The Grapes of Wrath Is About My People

Fantastic! It has been a long time since I read this book. Thanks so much for reminding me.

The Bookshelf of Emily J.

I have ancestors—my great grandmother, Alabama Gray (she preferred to be called Bonnie), in fact—who traveled from Oklahoma to California between 1910 and 1920, just before the dust bowl and depression were pushing people from the mid-west to the west in search of work.  I have known this for some time now, and recently, in conducting family history work, I realized that as a young woman she worked at a cannery.  The man she eventually married, Rufus Morgan January, who during his younger years traveled from Texas to California, alone, presumably, and began boarding with friends.  His occupation in the 1930s is picker and cannery worker.  They lived in Lindsay, Tulare, California, the very place that John Steinbeck’s The Grapes of Wrath (1939) suggests there is work for the Joad family.  My great grandparents were among the “Okies” that Steinbeck so realistically and sympathetically portrays in The Grapes of Wrath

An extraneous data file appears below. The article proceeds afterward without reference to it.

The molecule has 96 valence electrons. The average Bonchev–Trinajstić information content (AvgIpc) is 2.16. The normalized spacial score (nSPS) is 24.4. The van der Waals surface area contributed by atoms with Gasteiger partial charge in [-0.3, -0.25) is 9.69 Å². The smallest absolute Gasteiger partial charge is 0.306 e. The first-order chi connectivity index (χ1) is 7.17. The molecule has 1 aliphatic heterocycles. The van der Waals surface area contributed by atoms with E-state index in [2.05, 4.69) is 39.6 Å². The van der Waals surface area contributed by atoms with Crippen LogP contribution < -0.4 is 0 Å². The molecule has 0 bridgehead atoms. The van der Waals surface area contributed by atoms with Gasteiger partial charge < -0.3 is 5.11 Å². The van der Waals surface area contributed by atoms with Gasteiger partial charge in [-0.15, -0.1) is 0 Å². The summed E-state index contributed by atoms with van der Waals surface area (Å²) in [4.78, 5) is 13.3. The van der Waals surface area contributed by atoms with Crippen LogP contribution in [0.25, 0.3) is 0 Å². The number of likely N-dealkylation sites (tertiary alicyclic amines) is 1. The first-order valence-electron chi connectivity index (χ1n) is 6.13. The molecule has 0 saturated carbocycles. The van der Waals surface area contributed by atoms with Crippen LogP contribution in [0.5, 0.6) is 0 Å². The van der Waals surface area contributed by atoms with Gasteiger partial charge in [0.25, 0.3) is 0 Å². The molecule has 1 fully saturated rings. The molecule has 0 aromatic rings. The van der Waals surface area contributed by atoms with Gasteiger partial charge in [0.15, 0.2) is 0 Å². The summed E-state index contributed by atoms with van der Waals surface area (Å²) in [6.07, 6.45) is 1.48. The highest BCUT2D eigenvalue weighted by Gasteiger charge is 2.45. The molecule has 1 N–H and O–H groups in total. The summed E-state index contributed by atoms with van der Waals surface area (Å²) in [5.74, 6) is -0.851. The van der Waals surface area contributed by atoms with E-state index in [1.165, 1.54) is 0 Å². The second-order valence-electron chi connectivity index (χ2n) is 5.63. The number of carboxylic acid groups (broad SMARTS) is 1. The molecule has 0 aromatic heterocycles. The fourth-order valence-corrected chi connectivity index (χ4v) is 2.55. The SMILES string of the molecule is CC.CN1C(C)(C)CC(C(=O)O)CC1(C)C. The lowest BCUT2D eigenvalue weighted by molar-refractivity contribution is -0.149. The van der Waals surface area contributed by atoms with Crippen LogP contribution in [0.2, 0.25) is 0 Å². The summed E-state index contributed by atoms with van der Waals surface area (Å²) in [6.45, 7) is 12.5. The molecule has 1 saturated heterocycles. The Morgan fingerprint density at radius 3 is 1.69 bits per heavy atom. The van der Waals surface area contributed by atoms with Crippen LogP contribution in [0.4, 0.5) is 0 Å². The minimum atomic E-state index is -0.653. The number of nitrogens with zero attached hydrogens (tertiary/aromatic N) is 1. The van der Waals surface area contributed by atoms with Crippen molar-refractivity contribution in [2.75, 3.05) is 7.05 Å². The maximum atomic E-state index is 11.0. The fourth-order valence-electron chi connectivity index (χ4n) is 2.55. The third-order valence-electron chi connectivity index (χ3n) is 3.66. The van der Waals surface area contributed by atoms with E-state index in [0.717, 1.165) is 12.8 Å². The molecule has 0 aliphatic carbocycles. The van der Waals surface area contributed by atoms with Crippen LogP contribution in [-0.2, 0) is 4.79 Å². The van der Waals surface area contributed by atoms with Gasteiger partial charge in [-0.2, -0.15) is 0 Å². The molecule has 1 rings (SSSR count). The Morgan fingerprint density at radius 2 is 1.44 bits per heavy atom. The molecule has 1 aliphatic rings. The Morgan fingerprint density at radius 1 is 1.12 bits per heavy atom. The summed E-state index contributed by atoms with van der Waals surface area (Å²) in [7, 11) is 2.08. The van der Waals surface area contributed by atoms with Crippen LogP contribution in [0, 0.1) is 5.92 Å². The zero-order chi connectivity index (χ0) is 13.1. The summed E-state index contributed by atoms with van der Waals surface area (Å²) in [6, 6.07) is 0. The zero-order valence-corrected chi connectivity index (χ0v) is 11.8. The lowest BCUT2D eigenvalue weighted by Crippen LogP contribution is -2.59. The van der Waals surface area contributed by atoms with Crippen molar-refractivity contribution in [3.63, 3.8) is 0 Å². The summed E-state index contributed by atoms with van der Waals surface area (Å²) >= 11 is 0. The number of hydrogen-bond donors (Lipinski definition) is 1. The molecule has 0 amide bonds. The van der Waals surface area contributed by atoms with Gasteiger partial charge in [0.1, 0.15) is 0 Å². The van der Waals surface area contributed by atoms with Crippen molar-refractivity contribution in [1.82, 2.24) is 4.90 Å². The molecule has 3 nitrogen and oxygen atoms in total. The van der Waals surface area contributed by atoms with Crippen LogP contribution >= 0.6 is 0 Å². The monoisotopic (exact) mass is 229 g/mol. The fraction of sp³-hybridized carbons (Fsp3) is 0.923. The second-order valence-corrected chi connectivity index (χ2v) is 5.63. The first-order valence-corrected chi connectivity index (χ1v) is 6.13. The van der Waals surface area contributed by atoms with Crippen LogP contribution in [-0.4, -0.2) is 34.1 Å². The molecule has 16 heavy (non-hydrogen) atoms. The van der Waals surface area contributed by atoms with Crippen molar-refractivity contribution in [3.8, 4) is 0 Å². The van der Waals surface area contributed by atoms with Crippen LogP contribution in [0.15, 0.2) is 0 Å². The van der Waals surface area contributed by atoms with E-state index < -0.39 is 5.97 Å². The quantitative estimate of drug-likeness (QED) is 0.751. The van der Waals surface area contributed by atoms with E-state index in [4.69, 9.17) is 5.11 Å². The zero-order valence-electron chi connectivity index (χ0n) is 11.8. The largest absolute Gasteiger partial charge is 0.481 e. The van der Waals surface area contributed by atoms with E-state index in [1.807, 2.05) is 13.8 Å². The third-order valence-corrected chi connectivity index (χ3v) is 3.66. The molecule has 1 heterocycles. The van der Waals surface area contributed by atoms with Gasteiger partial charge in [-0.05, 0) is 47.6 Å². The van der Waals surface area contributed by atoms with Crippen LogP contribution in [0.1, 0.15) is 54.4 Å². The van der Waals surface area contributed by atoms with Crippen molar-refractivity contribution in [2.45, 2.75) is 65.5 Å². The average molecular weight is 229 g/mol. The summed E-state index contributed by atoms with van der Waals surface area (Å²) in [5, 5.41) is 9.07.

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About Kristen Chapman Gibbons

Loosely connected facts: Storyteller. Curator of a Better Internet. Lifelong Politico. Social Media Maven. Creativity and Empathy Evangelist. Performer. Creator of Content Worth Sharing. Digital Strategist. Former Social Worker. Decade teaching in Higher Ed. Master's Degree in Theology. Married to an Irishman. 3 darling kiddos. Preacher's kid. Appalachian. Music maker. Music devour-er. ENTP. Bohemian. Geeky. Obsessed with thrift stores and all things vintage. Lover of species.

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